In terms of absolute numbers, those below the poverty line declined from 324 million in 1993-94 to 315.5 million in 2004-05. But over a third of the population still remains in poverty in spite of growth rates that are claimed to be spectacular.

The per capita availability of foodgrains has increased only about 10 per cent in the 50-odd years since 1950. Ironically, in 2005, right at the zenith of the glorious era of high growth, it was only 422 grams a day, one of the lowest in recent years. The per capita availability of pulses, which was over 60 gm in the early 1950s, came down sharply to about 30 gm in the present decade. True, on the average the food basket today is more diversified than it was in the middle of the past century to include milk, eggs, fruits and the like, but averages can be terribly deceptive. The poor still depend largely on cereals, and these are less available and accessible to them.

The percentage of children affected by malnutrition declined steadily from 61.5 in 1975-79 to 47.7 in 2000-01, and yet almost half of the children in this land basking in high growth rate is malnourished. Add to it another fact: half of the women in the country and 70 per cent of the children suffer from anaemia.

Other indicators can be given to supplement this flip side of the growth story. Dev goes into several of them at the all-India level and the States, education and health in particular, as also the more comprehensive human development indices. Some international comparisons are also provided. The rate of decline in infant mortality was much higher in Bangladesh than in India during 1990 to 2004. Except Pakistan, other South Asian countries have done better than India in health indicators. Indeed, the rate of progress in health indicators is higher even in Nepal when compared to India.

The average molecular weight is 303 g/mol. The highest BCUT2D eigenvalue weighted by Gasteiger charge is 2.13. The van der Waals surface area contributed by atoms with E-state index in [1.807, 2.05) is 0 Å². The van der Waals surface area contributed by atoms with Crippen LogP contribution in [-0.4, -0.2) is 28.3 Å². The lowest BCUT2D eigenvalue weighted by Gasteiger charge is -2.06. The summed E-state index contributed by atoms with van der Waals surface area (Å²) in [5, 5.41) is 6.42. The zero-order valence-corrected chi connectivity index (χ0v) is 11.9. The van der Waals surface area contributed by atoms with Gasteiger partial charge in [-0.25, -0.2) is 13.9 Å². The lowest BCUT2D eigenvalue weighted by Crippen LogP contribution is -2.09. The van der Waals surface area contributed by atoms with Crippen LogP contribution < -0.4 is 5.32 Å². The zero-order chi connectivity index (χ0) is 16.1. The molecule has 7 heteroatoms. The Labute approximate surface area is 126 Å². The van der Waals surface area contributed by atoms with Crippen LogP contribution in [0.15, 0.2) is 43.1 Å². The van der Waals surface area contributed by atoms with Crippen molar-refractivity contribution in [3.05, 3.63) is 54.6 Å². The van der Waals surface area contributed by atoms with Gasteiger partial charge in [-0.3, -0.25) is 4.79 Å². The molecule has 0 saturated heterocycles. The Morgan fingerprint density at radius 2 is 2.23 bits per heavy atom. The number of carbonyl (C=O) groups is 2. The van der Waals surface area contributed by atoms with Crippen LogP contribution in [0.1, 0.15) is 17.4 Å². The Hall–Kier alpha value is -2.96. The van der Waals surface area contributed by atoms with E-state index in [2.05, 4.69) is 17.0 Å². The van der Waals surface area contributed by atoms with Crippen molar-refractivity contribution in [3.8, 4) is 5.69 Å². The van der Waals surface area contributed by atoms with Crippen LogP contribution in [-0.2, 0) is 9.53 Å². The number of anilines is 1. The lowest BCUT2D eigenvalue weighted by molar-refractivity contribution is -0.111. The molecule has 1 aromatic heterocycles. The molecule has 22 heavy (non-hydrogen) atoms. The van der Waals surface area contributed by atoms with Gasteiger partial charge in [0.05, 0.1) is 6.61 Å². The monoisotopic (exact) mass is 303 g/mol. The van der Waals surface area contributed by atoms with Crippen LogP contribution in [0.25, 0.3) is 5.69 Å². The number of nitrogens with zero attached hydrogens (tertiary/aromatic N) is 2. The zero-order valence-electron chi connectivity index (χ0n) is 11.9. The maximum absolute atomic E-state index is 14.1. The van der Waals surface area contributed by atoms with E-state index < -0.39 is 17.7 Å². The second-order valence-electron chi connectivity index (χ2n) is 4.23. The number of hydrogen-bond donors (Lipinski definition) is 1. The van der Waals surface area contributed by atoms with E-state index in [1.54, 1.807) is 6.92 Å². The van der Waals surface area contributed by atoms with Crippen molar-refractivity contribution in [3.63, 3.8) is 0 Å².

There is more statistical information in this book on different aspects of the life of the people, gathered from different primary sources and from the studies of other scholars. Dev has processed them, presented them in tabular forms and provided detailed explanations. He delves into policy issues as well. The book serves as a ready reference on data pertaining to the past two decades as well. As inclusive growth has become the current slogan, Devs critical study deserves attention.